Washers are made from virtually any metallic or non-metallic material that can be stamped; including low and high carbon steels, steel alloys, copper, phosphor bronze, titanium, aluminum, fibre, mica, mylar, rubber, nylon, teflon, phenolic and many more. I.D. and O.D. can be configured to provide any size and shape required. They can be round, square, rectangular, hexagonal, oval, or non-symmetrical. They can also have tabs, crowns, notches, and may be countersunk in a variety of degrees.
In the manufacturing process, small stamping burrs are produced. A “normal” stamping burr is defined as 10% of stock thickness, but not less than .0005″. If this is acceptable, the drawing or specification should state “normal stamping burrs acceptable”. One method normally used to reduce stamping burrs is tumbling or vibratory deburring. While this will not completely eliminate burrs, the process smooths and reduces the protrusions. Costly “burr free” specifications on prints should be avoided, if possible.
If it is necessary that a part be finished by the application of a coating such as cadmium, zinc, nickel, anodize, silver or gold, the correct required finish should be clearly defined to avoid unnecessary expense. If commercial plating thickness is acceptable, it should be so noted. If a special thickness or a post finish is required, it should be clearly described and specified as such.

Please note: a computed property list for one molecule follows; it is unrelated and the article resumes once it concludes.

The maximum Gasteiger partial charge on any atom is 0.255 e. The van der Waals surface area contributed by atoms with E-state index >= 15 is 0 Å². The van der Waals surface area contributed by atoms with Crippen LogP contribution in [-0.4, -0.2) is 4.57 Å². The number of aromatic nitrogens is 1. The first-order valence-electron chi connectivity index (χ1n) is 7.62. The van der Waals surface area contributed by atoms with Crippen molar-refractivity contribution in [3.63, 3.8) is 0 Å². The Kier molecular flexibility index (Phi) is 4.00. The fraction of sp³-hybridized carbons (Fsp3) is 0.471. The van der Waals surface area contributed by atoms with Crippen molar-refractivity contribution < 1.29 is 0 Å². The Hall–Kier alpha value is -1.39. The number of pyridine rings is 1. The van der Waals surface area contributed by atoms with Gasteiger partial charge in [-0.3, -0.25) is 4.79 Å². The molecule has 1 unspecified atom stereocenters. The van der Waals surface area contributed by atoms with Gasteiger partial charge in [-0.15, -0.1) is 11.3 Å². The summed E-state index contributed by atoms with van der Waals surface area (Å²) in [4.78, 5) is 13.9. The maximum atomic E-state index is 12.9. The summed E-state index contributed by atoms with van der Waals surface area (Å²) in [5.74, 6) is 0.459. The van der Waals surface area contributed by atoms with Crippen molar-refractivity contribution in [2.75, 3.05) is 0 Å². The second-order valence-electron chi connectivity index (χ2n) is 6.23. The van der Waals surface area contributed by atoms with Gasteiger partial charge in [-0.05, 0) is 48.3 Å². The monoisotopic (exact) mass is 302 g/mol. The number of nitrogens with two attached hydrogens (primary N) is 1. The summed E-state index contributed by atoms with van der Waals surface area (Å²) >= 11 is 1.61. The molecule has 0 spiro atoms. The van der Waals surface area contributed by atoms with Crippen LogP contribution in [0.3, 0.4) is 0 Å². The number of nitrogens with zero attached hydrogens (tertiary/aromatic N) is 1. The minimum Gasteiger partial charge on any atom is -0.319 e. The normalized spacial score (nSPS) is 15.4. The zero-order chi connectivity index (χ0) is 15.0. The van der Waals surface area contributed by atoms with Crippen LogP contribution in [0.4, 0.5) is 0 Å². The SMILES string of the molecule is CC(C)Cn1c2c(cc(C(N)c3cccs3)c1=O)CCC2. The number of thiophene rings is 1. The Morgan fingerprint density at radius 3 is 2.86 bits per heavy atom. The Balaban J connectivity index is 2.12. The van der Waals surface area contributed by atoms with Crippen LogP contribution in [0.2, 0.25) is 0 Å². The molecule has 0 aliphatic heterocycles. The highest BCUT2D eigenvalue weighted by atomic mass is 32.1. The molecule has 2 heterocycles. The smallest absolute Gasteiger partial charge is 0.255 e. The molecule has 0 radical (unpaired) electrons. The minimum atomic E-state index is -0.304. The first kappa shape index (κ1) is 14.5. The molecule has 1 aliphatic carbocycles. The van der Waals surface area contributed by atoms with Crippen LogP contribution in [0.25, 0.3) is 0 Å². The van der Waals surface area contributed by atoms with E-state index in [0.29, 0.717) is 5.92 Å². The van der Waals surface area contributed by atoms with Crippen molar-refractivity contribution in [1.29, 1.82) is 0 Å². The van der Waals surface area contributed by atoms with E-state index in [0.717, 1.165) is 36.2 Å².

Wherever possible, specify commercial quality, low carbon steel. This generally meets most application needs in the most economical manner. Only specify tempered material if special hardness is critical to the application. Tempers such as 1/4 or 3/4 hard in steel are more difficult to obtain and, therefore, more costly.
Function & Cost
Commercially produced flat washers are designed to meet the needs of most applications relative to dimensional tolerances, hardness and surface conditions. Just about any special need can be met, but it should be remembered that the closer the tolerance, the greater the cost. Wherever possible, avoid specifying close tolerances or variations not warranted by the application.
Wherever possible, accept the surface condition of the material from which the washer is stamped. To meet a specification for a smoother surface finish may require such costly secondary operations as grinding or lapping.
Hardness Tolerance Range
As a general cost saving rule, keep tolerances as broad as possible. Specify, for example, a Rockwell “C” 45-50 rather that a Rockwell “C” 47-48 wherever it is acceptable. Case hardening tolerances should not be deeper that necessary (0.003″ to 0.005″ deep file hard is considered adequate for most applications).
There is an inverse relationship between quantity and price: the larger the production quantity, the lower the unit price. For economy, order the largest quantity possible. WCL may then schedule economical shipments of your parts in increments based on your anticipated needs and usage, rather than making a single delivery.